Authors : Benedikt Fecher, Sascha Friesike, Marcel Hebing, Stephanie Linek
Open access to research data has been described as a driver of innovation and a potential cure for the reproducibility crisis in many academic fields. Against this backdrop, policy makers are increasingly advocating for making research data and supporting material openly available online.
Despite its potential to further scientific progress, widespread data sharing in small science is still an ideal practised in moderation. In this article, we explore the question of what drives open access to research data using a survey among 1564 mainly German researchers across all disciplines.
We show that, regardless of their disciplinary background, researchers recognize the benefits of open access to research data for both their own research and scientific progress as a whole. Nonetheless, most researchers share their data only selectively.
We show that individual reward considerations conflict with widespread data sharing. Based on our results, we present policy implications that are in line with both individual reward considerations and scientific progress.
URL : A reputation economy: how individual reward considerations trump systemic arguments for open access to data
DOI : 10.1057/palcomms.2017.51
Authors : , ,
The opportunities of open data have been recently recognized among companies in different domains. Digital service providers have increasingly been interested in the possibilities of innovating new ideas and services around open data.
Digital service ecosystems provide several advantages for service developers, enabling the service co-innovation and co-creation among ecosystem members utilizing and sharing common assets and knowledge.
The utilization of open data in digital services requires new innovation practices, service development models, and a collaboration environment. These can be provided by the ecosystem. However, since open data can be almost anything and originate from different kinds of data sources, the quality of data becomes the key issue.
The new challenge for service providers is how to guarantee the quality of open data. In the ecosystems, uncertain data quality poses major challenges. The main contribution of this paper is the concept of the Evolvable Open Data based digital service Ecosystem (EODE), which defines the kinds of knowledge and services that are required for validating open data in digital service ecosystems.
Thus, the EODE provides business potential for open data and digital service providers, as well as other actors around open data. The ecosystem capability model, knowledge management models, and the taxonomy of services to support the open data quality certification are described.
Data quality certification confirms that the open data is trustworthy and its quality is good enough to be accepted for the usage of the ecosystem’s services. The five-phase open data quality certification process, according to which open data is brought to the ecosystem and certified for the usage of the digital service ecosystem members using the knowledge models and support services of the ecosystem, is also described.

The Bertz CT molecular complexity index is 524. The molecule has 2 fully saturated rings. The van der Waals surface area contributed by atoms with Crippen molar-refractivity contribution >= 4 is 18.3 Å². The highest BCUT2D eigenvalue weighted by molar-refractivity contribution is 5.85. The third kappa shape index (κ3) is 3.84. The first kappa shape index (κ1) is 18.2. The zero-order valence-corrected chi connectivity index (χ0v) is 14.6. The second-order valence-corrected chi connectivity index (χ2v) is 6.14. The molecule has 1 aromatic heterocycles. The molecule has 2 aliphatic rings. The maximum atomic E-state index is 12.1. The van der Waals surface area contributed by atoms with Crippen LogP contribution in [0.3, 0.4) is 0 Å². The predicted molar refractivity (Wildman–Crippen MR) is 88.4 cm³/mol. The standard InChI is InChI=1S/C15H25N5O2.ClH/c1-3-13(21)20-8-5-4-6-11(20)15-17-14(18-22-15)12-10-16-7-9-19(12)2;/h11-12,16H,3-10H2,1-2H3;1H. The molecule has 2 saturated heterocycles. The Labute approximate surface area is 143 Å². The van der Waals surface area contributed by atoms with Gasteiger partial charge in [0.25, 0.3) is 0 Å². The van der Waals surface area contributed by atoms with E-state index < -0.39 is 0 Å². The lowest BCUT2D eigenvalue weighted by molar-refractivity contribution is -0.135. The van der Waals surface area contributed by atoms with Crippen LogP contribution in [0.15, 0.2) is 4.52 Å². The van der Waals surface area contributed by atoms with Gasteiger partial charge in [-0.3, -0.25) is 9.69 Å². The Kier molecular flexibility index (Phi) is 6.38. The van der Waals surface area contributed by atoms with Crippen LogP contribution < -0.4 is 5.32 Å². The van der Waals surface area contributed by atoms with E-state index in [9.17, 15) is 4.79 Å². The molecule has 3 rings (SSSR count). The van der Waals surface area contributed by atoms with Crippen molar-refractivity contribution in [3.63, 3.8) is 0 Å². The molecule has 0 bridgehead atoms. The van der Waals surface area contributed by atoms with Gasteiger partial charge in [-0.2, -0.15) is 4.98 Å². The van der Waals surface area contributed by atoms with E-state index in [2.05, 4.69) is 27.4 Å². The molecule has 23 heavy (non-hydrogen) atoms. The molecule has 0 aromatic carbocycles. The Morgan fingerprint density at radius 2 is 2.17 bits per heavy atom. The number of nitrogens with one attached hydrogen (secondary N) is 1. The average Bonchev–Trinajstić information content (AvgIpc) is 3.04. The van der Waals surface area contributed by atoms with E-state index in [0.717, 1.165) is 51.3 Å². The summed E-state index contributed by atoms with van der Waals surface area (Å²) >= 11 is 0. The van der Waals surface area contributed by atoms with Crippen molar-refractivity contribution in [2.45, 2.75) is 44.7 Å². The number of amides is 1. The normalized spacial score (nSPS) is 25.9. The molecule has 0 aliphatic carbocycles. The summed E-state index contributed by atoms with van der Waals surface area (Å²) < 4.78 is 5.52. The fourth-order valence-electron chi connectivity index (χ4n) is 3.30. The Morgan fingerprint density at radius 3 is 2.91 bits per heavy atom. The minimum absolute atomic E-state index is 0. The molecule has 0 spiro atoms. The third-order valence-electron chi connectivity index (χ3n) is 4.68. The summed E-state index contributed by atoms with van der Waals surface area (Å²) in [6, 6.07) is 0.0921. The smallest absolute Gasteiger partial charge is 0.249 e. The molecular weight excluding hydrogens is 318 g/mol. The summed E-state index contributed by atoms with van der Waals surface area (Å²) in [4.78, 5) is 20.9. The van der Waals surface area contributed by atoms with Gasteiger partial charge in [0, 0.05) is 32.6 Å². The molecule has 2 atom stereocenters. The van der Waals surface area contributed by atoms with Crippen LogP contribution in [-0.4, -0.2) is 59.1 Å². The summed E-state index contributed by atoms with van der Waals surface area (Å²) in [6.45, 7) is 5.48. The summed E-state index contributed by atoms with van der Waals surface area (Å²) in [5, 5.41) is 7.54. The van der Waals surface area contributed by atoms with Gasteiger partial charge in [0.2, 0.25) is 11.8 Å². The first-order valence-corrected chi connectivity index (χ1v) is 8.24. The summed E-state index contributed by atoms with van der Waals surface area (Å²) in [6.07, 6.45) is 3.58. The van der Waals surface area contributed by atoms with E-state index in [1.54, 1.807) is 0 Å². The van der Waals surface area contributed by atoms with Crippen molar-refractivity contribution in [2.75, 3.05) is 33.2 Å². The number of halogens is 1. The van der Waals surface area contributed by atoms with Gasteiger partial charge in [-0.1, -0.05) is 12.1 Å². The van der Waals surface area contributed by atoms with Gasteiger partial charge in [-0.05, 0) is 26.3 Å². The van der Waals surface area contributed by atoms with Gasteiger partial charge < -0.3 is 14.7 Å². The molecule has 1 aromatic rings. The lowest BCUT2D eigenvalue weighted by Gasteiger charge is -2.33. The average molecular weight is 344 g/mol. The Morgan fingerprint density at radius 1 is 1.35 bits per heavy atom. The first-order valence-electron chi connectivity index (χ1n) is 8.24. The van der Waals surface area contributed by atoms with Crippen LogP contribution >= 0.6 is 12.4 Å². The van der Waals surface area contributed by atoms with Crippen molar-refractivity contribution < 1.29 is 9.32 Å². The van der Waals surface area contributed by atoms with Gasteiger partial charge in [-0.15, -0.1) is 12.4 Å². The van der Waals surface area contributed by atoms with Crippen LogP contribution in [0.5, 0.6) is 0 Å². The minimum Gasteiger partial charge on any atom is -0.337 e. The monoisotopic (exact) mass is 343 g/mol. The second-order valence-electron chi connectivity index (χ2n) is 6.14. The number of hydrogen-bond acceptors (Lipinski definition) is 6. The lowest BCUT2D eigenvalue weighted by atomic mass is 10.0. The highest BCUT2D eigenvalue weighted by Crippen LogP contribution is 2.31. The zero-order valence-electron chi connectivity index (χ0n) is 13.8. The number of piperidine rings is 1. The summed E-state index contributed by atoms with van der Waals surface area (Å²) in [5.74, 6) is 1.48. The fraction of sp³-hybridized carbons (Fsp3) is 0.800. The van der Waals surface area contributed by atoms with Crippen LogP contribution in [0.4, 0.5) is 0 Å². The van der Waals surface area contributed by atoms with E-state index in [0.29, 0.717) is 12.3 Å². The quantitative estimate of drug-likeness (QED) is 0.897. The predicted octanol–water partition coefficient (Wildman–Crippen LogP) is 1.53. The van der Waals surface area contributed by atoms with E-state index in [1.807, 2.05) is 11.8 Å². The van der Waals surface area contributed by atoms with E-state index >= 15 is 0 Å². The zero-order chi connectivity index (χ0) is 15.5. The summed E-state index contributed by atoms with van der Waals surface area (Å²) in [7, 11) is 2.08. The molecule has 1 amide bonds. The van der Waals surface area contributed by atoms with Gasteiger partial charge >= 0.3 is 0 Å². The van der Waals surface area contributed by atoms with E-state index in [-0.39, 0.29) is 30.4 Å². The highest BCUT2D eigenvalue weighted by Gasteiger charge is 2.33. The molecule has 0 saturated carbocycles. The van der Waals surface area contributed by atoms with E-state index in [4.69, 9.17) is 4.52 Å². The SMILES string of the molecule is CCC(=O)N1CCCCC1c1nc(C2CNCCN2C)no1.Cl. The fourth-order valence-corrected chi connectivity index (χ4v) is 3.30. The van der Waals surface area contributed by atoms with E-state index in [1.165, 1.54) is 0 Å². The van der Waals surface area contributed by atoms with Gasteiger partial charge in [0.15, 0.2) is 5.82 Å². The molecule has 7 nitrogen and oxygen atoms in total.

The initial experiences of the still ongoing validation steps are summarized, and the concept limitations and future development targets are identified.
URL : Towards certified open data in digital service ecosystems
DOI : 10.1007/s11219-017-9378-2
Authors : ,
This paper describes and discusses the phenomenon ‘predatory publishing’, in relation to both academic journals and books, and suggests a list of characteristics by which to identify predatory journals. It also raises the question whether traditional publishing houses have accompanied rogue publishers upon this path.
It is noted that bioethics as a discipline does not stand unaffected by this trend. Towards the end of the paper it is discussed what can and should be done to eliminate or reduce the effects of this development.
The paper concludes that predatory publishing is a growing phenomenon that has the potential to greatly affect both bioethics and science at large.
Publishing papers and books for profit, without any genuine concern for content, but with the pretence of applying authentic academic procedures of critical scrutiny, brings about a worrying erosion of trust in scientific publishing.
URL : The false academy: predatory publishing in science and bioethics
Author : Adrian A. Diaz-Faes, Maria Bordons
Science is subject to a normative structure that includes how the contributions and interactions between scientists are rewarded. Authorship and citations have been the key elements within the reward system of science, whereas acknowledgements, despite being a well-established element in scholarly communication, have not received the same attention.
This paper aims to put forward the bearing of acknowledgements in the humanities to bring to the foreground contributions and interactions that, otherwise, would remain invisible through traditional indicators of research performance.
The study provides a comprehensive framework to understanding acknowledgements as part of the reward system with a special focus on its value in the humanities as a reflection of intellectual indebtedness.